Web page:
|Product family||Compact Macintosh|
|Release date||January 19, 1989|
|Introductory price||US$4,369 (equivalent to $10,310 in 2022)|
|Discontinued||October 21, 1991|
|Operating system||System 6.0.3 – System 7.5.5|
With a 32-bit clean ROM upgrade, Mac OS 7.6 - Mac OS 8.1
|CPU||Motorola 68030 @ 15.667 MHz|
Motorola 68882 FPU
|Memory||1 MB RAM, expandable to 128 MB (120 ns 30-pin SIMM)|
|Display||9 in (23 cm) monochrome, 512 × 342|
|Dimensions||Height: 13.6 in (35 cm)|
Width: 9.6 in (24 cm)
Depth: 10.9 in (28 cm)
|Mass||19.5 lb (8.8 kg)|
Macintosh Classic II
The Macintosh SE/30 is a personal computer designed, manufactured and sold by Apple Computer from January 1989 to October 1991. It is the fastest of the original black-and-white compact Macintosh series.
The SE/30 has a black-and-white monitor and a single Processor Direct Slot (rather than the NuBus slots of the IIx, with which the SE/30 shares a common architecture) which supported third-party accelerators, network cards, or a display adapter. The SE/30 could expand up to 128 MB of RAM (a significant amount of RAM at the time), and included a 40 or 80 MB hard drive. It was also the first compact Mac to include a 1.44 MB high density floppy disk drive as standard (late versions of the SE had one, but earlier versions did not). The power of the SE/30 was demonstrated by its use to produce the This Week newspaper, the first colour tabloid newspaper in the UK to use new, digital pre-press technology on a personal, desktop computer. In keeping with Apple's practice, from the Apple II+ until the Power Macintosh G3 was announced, a logic board upgrade was available for US$1,699 to convert a regular SE to an SE/30. The SE would then have exactly the same specs as an SE/30, with the difference only in the floppy drive if the SE had an 800 KB drive. The set included a new front bezel to replace the original SE bezel with that of an SE/30.
Although this machine was succeeded in Q4 of 1990 by the Macintosh Classic, the SE/30 wasn't discontinued until 1991 by the Macintosh Classic II, which despite featuring the same processor and clock speed, was only 60% as fast as the SE/30 due to its 16-bit data path, supported no more than 10 MB of memory, lacked an internal expansion slot, and made the Motorola 68882 FPU an optional upgrade.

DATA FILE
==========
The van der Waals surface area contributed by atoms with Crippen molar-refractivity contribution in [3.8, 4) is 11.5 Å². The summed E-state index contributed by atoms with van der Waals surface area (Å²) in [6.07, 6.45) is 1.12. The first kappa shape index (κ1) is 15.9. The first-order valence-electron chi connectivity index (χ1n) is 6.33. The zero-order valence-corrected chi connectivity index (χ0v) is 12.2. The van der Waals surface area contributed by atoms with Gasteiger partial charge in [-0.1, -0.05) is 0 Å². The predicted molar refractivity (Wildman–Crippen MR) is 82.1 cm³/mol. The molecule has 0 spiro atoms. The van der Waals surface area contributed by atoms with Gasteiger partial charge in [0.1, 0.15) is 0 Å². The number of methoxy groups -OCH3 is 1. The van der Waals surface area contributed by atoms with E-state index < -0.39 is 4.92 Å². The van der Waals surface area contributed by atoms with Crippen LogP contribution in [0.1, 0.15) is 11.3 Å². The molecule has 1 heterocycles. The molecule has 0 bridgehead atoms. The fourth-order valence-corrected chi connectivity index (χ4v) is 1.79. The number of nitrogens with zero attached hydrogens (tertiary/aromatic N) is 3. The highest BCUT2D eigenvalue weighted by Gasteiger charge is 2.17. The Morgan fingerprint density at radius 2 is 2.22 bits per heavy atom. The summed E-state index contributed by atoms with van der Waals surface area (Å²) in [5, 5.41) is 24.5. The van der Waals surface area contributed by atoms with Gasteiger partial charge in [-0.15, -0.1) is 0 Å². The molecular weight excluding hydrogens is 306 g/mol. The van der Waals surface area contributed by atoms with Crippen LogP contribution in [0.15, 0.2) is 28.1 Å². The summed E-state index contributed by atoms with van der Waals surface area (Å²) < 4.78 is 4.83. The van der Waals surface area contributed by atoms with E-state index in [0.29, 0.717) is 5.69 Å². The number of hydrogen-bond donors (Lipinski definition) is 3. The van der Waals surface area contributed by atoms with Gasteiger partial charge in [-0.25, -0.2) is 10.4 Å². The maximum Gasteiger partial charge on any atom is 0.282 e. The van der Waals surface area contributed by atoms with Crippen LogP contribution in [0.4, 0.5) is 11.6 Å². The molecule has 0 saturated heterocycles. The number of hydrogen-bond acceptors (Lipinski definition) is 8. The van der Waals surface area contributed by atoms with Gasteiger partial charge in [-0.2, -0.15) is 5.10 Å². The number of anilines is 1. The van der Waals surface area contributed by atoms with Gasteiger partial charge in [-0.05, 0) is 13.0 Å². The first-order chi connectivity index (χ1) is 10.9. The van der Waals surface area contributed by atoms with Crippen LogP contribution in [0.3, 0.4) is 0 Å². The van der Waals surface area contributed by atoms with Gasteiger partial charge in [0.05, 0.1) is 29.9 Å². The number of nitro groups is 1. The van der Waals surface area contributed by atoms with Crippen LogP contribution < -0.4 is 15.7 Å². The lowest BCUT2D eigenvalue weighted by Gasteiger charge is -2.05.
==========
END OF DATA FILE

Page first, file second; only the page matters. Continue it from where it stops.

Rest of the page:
Although the Motorola 68030 in the SE/30 supports 32-bit addressing, the SE/30 ROM, like the IIx ROM, includes some code using 24-bit addressing, rendering the ROM "32-bit dirty". This limits the actual amount of RAM that can be accessed to 8 MB under System 6.0.8. A system extension called MODE32 enables access to installed extra memory under System 6.0.8. Under System 7.0 up to System 7.5.5 the SE/30 can use up to 128 MB of RAM. Alternatively, replacing the ROM SIMM with one from a Mac IIsi or Mac IIfx makes the SE/30 "32-bit clean" and thereby enables use of up to 128 MB RAM and System 7.5 through OS 7.6.1.
Though there was no official upgrade path for the SE/30, several third-party processor upgrades were available. A 68040 upgrade made it possible to run Mac OS 8.1, which extended the SE/30's productive life for many more years. Also extending the useful life of the SE30 were Micron Technology video cards. Three cards were available, which fit into the SE/30's Processor Direct Slot: the 8-bit Gray-Scale 30, the SE/306-48, 640x480 resolution 8-bit color, and SE/3010-78 1024x768 resolution 8-bit color. With the first, the internal display was 8-bit greyscale; the latter two were used with 13" and 14", respectively, external color monitors, while retaining 1-bit (black and white) on the internal monitor.
- Macintosh SE/30: Available in multiple configurations.
- US$4,369 (equivalent to $10,310 in 2022): 1 MB RAM, No hard disk
- US$4,869 (equivalent to $11,490 in 2022): 1 MB RAM, 40 MB hard disk
- US$6,569 (equivalent to $15,510 in 2022): 4 MB RAM, 80 MB hard disk
Bruce F. Webster wrote in Macworld in March 1989 that the SE/30 did not "break new ground. It does, however, establish Apple's commitment to the classic Mac product line, and it provides users with an Apple-supported alternative to either a small, slow Mac or a large, powerful one. More important, it fills a gap in the Macintosh family ... a new level of power and portability for the Macintosh community".